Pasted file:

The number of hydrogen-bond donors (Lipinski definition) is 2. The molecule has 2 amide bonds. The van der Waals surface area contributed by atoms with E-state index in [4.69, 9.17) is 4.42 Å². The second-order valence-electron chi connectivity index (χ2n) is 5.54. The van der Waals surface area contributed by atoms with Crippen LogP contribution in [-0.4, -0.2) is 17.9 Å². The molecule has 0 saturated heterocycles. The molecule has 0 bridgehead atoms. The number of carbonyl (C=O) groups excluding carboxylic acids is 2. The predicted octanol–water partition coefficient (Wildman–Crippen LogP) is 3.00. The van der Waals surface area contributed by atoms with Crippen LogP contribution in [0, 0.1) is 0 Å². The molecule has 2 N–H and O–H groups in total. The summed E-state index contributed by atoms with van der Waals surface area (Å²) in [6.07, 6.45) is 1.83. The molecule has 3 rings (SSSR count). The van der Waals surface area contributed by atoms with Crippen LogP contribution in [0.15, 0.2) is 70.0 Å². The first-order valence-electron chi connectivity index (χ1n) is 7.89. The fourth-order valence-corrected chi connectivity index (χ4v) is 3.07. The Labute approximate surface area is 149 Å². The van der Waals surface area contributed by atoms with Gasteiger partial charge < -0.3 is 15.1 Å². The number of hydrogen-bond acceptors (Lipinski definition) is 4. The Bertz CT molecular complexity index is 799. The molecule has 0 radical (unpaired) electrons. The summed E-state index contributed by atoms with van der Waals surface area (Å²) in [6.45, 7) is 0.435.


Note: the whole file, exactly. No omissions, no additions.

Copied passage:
The number of hydrogen-bond donors (Lipinski definition) is 2. The molecule has 2 amide bonds. The van der Waals surface area contributed by atoms with E-state index in [4.69, 9.17) is 4.42 Å². The second-order valence-electron chi connectivity index (χ2n) is 5.54. The van der Waals surface area contributed by atoms with Crippen LogP contribution in [-0.4, -0.2) is 17.9 Å². The molecule has 0 saturated heterocycles. The molecule has 0 bridgehead atoms. The number of carbonyl (C=O) groups excluding carboxylic acids is 2. The predicted octanol–water partition coefficient (Wildman–Crippen LogP) is 3.00. The van der Waals surface area contributed by atoms with Crippen LogP contribution in [0, 0.1) is 0 Å². The molecule has 2 N–H and O–H groups in total. The summed E-state index contributed by atoms with van der Waals surface area (Å²) in [6.07, 6.45) is 1.83. The molecule has 3 rings (SSSR count). The van der Waals surface area contributed by atoms with Crippen LogP contribution in [0.15, 0.2) is 70.0 Å². The first-order valence-electron chi connectivity index (χ1n) is 7.89. The fourth-order valence-corrected chi connectivity index (χ4v) is 3.07. The Labute approximate surface area is 149 Å². The van der Waals surface area contributed by atoms with Gasteiger partial charge < -0.3 is 15.1 Å². The number of hydrogen-bond acceptors (Lipinski definition) is 4. The Bertz CT molecular complexity index is 799. The molecule has 0 radical (unpaired) electrons. The summed E-state index contributed by atoms with van der Waals surface area (Å²) in [6.45, 7) is 0.435.